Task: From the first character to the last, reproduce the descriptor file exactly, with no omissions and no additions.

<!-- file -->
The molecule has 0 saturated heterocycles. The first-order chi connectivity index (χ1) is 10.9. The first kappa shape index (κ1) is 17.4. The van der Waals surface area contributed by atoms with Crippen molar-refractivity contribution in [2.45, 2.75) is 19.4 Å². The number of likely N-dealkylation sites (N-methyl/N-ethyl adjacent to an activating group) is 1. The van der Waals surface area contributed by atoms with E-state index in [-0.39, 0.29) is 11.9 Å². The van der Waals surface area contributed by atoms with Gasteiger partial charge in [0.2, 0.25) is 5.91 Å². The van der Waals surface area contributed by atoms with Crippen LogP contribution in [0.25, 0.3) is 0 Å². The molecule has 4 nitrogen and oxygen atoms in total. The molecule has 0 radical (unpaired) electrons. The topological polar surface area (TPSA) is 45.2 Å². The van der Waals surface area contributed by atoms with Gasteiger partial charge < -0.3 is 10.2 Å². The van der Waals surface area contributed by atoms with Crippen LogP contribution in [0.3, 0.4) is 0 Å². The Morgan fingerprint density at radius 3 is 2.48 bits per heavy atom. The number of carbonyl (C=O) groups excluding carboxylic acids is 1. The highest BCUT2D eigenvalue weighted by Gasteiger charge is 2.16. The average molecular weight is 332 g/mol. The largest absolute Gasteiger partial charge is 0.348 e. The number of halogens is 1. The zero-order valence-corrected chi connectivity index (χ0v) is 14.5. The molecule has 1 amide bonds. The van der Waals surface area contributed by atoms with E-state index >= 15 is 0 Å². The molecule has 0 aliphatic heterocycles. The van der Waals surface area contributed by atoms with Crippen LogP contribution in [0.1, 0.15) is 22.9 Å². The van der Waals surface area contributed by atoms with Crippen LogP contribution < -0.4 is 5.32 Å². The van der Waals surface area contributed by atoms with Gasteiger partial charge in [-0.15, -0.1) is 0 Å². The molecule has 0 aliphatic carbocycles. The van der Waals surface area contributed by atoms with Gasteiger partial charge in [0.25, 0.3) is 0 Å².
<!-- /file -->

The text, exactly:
The molecule has 0 saturated heterocycles. The first-order chi connectivity index (χ1) is 10.9. The first kappa shape index (κ1) is 17.4. The van der Waals surface area contributed by atoms with Crippen molar-refractivity contribution in [2.45, 2.75) is 19.4 Å². The number of likely N-dealkylation sites (N-methyl/N-ethyl adjacent to an activating group) is 1. The van der Waals surface area contributed by atoms with E-state index in [-0.39, 0.29) is 11.9 Å². The van der Waals surface area contributed by atoms with Gasteiger partial charge in [0.2, 0.25) is 5.91 Å². The van der Waals surface area contributed by atoms with Crippen LogP contribution in [0.25, 0.3) is 0 Å². The molecule has 4 nitrogen and oxygen atoms in total. The molecule has 0 radical (unpaired) electrons. The topological polar surface area (TPSA) is 45.2 Å². The van der Waals surface area contributed by atoms with Gasteiger partial charge < -0.3 is 10.2 Å². The van der Waals surface area contributed by atoms with Crippen LogP contribution in [0.3, 0.4) is 0 Å². The Morgan fingerprint density at radius 3 is 2.48 bits per heavy atom. The number of carbonyl (C=O) groups excluding carboxylic acids is 1. The highest BCUT2D eigenvalue weighted by Gasteiger charge is 2.16. The average molecular weight is 332 g/mol. The largest absolute Gasteiger partial charge is 0.348 e. The number of halogens is 1. The zero-order valence-corrected chi connectivity index (χ0v) is 14.5. The molecule has 1 amide bonds. The van der Waals surface area contributed by atoms with E-state index >= 15 is 0 Å². The molecule has 0 aliphatic heterocycles. The van der Waals surface area contributed by atoms with Crippen LogP contribution in [0.1, 0.15) is 22.9 Å². The van der Waals surface area contributed by atoms with Crippen LogP contribution < -0.4 is 5.32 Å². The van der Waals surface area contributed by atoms with Gasteiger partial charge in [-0.15, -0.1) is 0 Å². The molecule has 0 aliphatic carbocycles. The van der Waals surface area contributed by atoms with Gasteiger partial charge in [0.25, 0.3) is 0 Å².